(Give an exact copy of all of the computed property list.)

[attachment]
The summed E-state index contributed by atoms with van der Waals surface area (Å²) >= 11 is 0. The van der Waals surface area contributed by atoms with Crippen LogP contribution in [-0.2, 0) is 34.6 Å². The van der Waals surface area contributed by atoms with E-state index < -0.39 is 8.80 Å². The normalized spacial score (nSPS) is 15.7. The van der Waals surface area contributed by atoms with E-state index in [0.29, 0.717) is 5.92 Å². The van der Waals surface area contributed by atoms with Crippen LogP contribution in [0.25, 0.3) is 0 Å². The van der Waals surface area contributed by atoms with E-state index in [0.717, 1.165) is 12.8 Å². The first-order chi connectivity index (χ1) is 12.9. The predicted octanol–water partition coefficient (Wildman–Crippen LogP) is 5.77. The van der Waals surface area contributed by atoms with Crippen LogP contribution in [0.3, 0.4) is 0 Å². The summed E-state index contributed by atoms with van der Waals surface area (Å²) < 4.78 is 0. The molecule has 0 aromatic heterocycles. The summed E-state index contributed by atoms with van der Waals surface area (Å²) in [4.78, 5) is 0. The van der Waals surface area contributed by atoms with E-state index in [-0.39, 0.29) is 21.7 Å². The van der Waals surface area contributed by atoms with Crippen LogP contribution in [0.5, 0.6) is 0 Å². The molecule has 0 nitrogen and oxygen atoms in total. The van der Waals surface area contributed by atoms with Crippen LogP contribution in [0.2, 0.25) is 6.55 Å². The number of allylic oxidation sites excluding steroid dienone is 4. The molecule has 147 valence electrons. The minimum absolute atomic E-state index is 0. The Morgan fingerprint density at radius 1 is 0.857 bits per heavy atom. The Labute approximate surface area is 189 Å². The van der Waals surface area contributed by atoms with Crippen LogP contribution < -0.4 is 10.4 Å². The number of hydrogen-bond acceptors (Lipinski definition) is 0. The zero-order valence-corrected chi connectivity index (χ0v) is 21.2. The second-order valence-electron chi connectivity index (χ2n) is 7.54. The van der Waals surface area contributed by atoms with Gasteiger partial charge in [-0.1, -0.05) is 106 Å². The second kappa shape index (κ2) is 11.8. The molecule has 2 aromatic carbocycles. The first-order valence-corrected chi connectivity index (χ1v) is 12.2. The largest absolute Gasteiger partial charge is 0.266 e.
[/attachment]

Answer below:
The summed E-state index contributed by atoms with van der Waals surface area (Å²) >= 11 is 0. The van der Waals surface area contributed by atoms with Crippen LogP contribution in [-0.2, 0) is 34.6 Å². The van der Waals surface area contributed by atoms with E-state index < -0.39 is 8.80 Å². The normalized spacial score (nSPS) is 15.7. The van der Waals surface area contributed by atoms with E-state index in [0.29, 0.717) is 5.92 Å². The van der Waals surface area contributed by atoms with Crippen LogP contribution in [0.25, 0.3) is 0 Å². The van der Waals surface area contributed by atoms with E-state index in [0.717, 1.165) is 12.8 Å². The first-order chi connectivity index (χ1) is 12.9. The predicted octanol–water partition coefficient (Wildman–Crippen LogP) is 5.77. The van der Waals surface area contributed by atoms with Crippen LogP contribution in [0.3, 0.4) is 0 Å². The summed E-state index contributed by atoms with van der Waals surface area (Å²) < 4.78 is 0. The molecule has 0 aromatic heterocycles. The summed E-state index contributed by atoms with van der Waals surface area (Å²) in [4.78, 5) is 0. The van der Waals surface area contributed by atoms with E-state index in [-0.39, 0.29) is 21.7 Å². The van der Waals surface area contributed by atoms with Crippen LogP contribution in [0.5, 0.6) is 0 Å². The molecule has 0 nitrogen and oxygen atoms in total. The van der Waals surface area contributed by atoms with Crippen LogP contribution in [0.2, 0.25) is 6.55 Å². The number of allylic oxidation sites excluding steroid dienone is 4. The molecule has 147 valence electrons. The minimum absolute atomic E-state index is 0. The Morgan fingerprint density at radius 1 is 0.857 bits per heavy atom. The Labute approximate surface area is 189 Å². The van der Waals surface area contributed by atoms with Crippen LogP contribution < -0.4 is 10.4 Å². The number of hydrogen-bond acceptors (Lipinski definition) is 0. The zero-order valence-corrected chi connectivity index (χ0v) is 21.2. The second-order valence-electron chi connectivity index (χ2n) is 7.54. The van der Waals surface area contributed by atoms with Gasteiger partial charge in [-0.1, -0.05) is 106 Å². The second kappa shape index (κ2) is 11.8. The molecule has 2 aromatic carbocycles. The first-order valence-corrected chi connectivity index (χ1v) is 12.2. The largest absolute Gasteiger partial charge is 0.266 e.